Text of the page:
By Suzie Suh

SHERMAN OAKS ( — With a 10-month-old, a full-time job, staying fit and everything else left to fit in every day, Ryan Jordan’s electronics aren’t just luxuries; they’re often lifelines.

“By 7:30 a.m., I have 15 to 16 reminders that come in, ‘ding-ding-ding,‘ of everything that’s set for the day” says the Sherman Oaks mom, who admits technology is often an extension of her brain.

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“I used to be able to spit off directions, spit off phone numbers. I had a photographic memory. But now when I plug something in, then I don’t remember it,” said Jordan. “It’s short-term memory.”

Of course, Jordan isn’t the only one who’s digitally dependent: most people say they don’t feel so smart without their smartphone.

With the amount of information we already store in our devices – from login IDs to passwords to birthdays, anniversaries and other numbers – some say our smartphones have become crutches.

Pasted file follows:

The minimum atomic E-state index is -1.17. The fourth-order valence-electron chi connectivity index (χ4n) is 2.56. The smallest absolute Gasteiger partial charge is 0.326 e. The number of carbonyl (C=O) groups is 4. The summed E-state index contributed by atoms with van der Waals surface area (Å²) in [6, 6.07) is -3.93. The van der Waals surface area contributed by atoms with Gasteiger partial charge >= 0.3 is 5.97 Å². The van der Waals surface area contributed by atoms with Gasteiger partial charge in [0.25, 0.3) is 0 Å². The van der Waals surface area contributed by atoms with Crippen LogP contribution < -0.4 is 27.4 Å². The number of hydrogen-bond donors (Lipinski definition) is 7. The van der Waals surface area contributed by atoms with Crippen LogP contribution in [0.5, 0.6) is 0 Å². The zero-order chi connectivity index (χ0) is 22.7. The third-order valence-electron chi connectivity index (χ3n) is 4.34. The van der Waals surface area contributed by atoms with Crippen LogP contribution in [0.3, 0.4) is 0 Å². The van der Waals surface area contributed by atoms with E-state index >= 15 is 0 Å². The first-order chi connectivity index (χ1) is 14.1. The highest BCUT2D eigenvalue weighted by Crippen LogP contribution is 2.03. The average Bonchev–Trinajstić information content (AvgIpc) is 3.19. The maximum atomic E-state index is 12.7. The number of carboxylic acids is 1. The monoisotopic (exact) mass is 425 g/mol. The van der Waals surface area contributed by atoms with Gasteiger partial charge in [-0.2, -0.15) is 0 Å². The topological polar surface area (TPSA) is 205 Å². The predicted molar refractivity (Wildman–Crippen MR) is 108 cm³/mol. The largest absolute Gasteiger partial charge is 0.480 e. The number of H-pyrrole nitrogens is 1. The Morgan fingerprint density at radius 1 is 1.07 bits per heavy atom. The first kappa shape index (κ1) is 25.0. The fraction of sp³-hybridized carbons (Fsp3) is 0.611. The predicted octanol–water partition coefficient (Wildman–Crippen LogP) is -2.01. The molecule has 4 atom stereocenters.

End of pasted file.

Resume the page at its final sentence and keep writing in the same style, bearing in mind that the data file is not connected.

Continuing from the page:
Fawaz Faisal, a neurologist in Burbank, says when we learn something new, we’re not taking the time to process it. So essentially, the info goes in and often goes right back out.

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“The neurons are not firing sufficiently to build those new circuits that will allow those memories or those numbers or names to actually be encoded in our brain,” Faisal explained.

But why memorize when everything is just a click away right in our pocket?

“Relying on our peripheral memories completely, ours brains will get lazy,” said Faisal. “We’re not able to retrieve that information when we need it.”

Faisal advises connected consumers to give their devices a rest and put in more brain time.

“(It) could be as simple as meditation or yoga just to just relax and allow that brain to absorb the information,” he said.

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Even for bedtime, Jordan may use technology to monitor her baby, but one thing she never forgets? Taking time to detach from her digital day.